Recently, Amy Seybert, Sandra Kane-Gill, and Lawrence Kobulinsky presented "Introducing Human Patient Simulation to Pharmacy" at the American Society of Health-System Pharmacists (ASHP) Midyear Clinical Meeting and Exhibition in Orlando, Florida. ASHP is a 35,000-member professional association that is comprised of pharmacy professionals who practice in hospitals, health maintenance organizations, and other components of health care systems. ASHP is the only national organization of hospital and health-system pharmacists and has a long history of improving medication use and enhancing patient safety. The ASHP meeting is the largest gathering of pharmacists in the world. With its focus on improving patient care, the Midyear meeting is routinely attended by more than 20,000 pharmacy professionals from over 80 countries.
This was the first simulation program offered at ASHP and represented cutting edge continuing education for pharmacists. The new Accreditation Council for Pharmacy Education (ACPE) guidelines require an active learning component to each continuing education session and human patient simulation with high-fidelity SimMan offered an excellent opportunity for pharmacists to receive hands-on training.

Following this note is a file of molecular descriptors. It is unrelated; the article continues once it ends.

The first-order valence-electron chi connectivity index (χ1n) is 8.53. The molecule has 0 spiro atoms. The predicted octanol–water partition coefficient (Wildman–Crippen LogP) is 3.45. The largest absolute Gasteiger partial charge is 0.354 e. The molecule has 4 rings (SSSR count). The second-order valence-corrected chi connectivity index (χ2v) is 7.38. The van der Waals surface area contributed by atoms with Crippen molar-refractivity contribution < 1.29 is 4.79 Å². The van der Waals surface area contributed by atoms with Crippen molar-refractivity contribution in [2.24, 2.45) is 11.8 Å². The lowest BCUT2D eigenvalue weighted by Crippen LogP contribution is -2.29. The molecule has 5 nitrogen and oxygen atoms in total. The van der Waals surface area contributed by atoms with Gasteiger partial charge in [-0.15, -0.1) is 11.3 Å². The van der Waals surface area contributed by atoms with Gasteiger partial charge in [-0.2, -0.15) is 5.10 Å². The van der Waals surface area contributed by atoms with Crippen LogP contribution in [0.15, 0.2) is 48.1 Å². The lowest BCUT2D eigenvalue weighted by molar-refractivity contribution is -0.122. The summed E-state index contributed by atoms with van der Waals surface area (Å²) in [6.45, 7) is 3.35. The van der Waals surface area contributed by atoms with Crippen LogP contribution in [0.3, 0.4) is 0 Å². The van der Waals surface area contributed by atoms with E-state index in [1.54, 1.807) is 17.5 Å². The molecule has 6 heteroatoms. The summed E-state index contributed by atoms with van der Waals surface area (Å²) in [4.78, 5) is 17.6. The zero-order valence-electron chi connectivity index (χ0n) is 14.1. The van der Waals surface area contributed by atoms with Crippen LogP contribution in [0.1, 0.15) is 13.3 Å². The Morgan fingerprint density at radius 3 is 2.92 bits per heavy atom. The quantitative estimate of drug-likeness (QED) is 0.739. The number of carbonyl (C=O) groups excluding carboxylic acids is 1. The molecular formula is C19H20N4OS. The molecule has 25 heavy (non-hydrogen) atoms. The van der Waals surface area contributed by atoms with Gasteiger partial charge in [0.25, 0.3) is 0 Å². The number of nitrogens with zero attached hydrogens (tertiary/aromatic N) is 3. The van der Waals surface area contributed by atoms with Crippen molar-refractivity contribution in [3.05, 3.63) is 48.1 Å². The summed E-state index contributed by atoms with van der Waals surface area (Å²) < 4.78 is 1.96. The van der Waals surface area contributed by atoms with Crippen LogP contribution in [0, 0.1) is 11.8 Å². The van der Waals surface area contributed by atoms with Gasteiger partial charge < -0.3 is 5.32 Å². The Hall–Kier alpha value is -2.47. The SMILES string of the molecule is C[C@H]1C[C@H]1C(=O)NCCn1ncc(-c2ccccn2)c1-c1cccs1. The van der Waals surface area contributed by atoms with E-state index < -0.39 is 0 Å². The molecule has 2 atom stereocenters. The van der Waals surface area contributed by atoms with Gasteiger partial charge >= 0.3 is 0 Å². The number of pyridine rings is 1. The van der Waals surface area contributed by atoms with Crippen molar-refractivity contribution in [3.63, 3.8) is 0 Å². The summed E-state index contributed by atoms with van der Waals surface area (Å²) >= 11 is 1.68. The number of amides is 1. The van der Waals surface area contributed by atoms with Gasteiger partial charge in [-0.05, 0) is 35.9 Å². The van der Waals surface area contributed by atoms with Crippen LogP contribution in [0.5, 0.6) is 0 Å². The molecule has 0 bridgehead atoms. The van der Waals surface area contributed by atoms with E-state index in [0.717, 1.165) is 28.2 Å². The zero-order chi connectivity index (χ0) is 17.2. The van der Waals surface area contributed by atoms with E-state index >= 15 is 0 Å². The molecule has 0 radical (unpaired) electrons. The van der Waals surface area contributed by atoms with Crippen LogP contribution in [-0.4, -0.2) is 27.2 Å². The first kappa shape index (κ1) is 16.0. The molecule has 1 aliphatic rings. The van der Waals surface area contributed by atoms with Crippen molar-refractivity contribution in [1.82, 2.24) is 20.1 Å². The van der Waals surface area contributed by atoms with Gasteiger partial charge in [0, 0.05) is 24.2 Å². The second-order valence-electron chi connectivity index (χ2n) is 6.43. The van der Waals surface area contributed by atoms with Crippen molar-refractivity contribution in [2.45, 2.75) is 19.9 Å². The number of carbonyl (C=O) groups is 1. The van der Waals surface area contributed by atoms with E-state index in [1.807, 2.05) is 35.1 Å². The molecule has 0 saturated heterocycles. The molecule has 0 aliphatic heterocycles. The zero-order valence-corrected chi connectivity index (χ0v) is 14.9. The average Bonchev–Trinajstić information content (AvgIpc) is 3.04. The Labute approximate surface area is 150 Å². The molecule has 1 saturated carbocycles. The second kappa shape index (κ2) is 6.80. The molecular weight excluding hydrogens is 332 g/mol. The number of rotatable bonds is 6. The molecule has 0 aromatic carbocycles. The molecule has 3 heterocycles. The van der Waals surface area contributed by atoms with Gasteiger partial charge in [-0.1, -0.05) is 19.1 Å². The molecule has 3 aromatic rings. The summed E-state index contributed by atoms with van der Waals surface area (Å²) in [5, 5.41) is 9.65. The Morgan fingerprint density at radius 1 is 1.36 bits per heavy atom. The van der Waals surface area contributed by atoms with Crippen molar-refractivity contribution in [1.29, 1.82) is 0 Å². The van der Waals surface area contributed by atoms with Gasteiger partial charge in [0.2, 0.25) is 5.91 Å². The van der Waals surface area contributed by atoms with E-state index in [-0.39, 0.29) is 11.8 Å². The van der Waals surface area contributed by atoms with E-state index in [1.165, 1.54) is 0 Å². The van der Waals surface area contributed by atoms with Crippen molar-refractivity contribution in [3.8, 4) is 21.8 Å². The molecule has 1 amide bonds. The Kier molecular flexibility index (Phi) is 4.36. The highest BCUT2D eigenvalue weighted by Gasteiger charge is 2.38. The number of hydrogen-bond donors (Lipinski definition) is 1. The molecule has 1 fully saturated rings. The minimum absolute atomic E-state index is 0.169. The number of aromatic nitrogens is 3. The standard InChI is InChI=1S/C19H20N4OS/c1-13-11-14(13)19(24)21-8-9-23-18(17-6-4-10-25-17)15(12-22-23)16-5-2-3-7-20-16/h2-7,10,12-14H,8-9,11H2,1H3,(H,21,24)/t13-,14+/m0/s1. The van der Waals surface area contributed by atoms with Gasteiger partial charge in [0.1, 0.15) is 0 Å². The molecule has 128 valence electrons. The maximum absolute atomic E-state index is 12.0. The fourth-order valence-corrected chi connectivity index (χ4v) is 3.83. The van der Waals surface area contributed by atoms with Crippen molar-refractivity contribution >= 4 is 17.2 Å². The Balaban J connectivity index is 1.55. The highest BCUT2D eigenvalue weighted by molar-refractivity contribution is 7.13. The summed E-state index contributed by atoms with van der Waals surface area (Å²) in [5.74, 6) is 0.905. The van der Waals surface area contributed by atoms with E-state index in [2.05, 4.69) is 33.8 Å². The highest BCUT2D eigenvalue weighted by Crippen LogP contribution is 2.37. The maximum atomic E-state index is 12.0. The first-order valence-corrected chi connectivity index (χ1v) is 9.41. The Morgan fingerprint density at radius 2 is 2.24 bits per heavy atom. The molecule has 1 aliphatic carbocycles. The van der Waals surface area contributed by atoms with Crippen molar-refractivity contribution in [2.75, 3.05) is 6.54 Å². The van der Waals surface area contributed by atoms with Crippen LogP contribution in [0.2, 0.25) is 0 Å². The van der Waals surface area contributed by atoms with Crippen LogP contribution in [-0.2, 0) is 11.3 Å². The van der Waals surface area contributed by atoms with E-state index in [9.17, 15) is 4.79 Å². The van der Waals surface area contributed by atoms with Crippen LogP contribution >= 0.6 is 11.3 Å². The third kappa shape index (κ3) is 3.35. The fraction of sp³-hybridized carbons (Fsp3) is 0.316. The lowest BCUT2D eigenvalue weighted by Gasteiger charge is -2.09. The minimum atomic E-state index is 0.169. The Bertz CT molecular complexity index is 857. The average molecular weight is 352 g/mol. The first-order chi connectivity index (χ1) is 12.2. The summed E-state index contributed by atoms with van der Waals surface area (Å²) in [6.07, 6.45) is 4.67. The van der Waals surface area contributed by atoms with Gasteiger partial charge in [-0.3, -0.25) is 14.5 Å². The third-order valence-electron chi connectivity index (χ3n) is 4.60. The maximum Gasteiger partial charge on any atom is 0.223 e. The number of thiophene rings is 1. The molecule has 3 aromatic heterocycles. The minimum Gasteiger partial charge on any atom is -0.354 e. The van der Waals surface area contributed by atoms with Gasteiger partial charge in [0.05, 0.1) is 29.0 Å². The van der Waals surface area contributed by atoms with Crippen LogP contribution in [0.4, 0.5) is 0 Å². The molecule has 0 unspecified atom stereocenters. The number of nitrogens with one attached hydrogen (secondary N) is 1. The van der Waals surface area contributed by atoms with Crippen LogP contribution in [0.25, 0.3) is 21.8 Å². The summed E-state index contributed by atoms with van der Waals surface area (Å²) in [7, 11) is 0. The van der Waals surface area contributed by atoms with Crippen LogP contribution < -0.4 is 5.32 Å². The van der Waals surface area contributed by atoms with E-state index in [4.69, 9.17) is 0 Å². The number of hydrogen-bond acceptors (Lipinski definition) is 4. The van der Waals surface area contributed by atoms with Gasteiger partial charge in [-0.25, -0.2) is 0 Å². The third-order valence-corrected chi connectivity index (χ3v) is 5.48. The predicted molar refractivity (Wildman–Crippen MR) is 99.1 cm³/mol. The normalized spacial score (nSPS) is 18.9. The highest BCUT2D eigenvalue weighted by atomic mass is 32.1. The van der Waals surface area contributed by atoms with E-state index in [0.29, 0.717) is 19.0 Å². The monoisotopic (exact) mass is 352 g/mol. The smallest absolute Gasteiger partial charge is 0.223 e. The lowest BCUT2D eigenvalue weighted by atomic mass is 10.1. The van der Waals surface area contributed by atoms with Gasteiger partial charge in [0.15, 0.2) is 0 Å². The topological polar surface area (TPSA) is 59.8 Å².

Dr. Seybert, Associate Director, Pharmacy Programs at WISER, introduced human patient simulation and the history of use within other disciplines. Additionally, Dr. Kane-Gill overviewed the benefits of simulation training for the enhancement of patient and medication safety. During the presentation, Dr. Seybert overviewed all of the uses of simulation within the University of Pittsburgh School of Pharmacy curriculum. In collaboration with WISER, simulation has been used in the following areas of pharmacy education:
The final component to the ASHP program was "hands-on" application of simulation technology. Dr. Seybert and Mr. Kobulinsky presented patient case scenarios for the audience to participate in caring for the patient. The pharmacy audience was able to administer medications to each "patient" and see the realistic clinical effect of the therapies. While debriefing each scenario, Dr. Seybert and Mr. Kobulinsky were able to display the necessary programming of the SimMan software and many audience members focused on this application since they have collaborative efforts ongoing with other simulation centers in the country and across the world.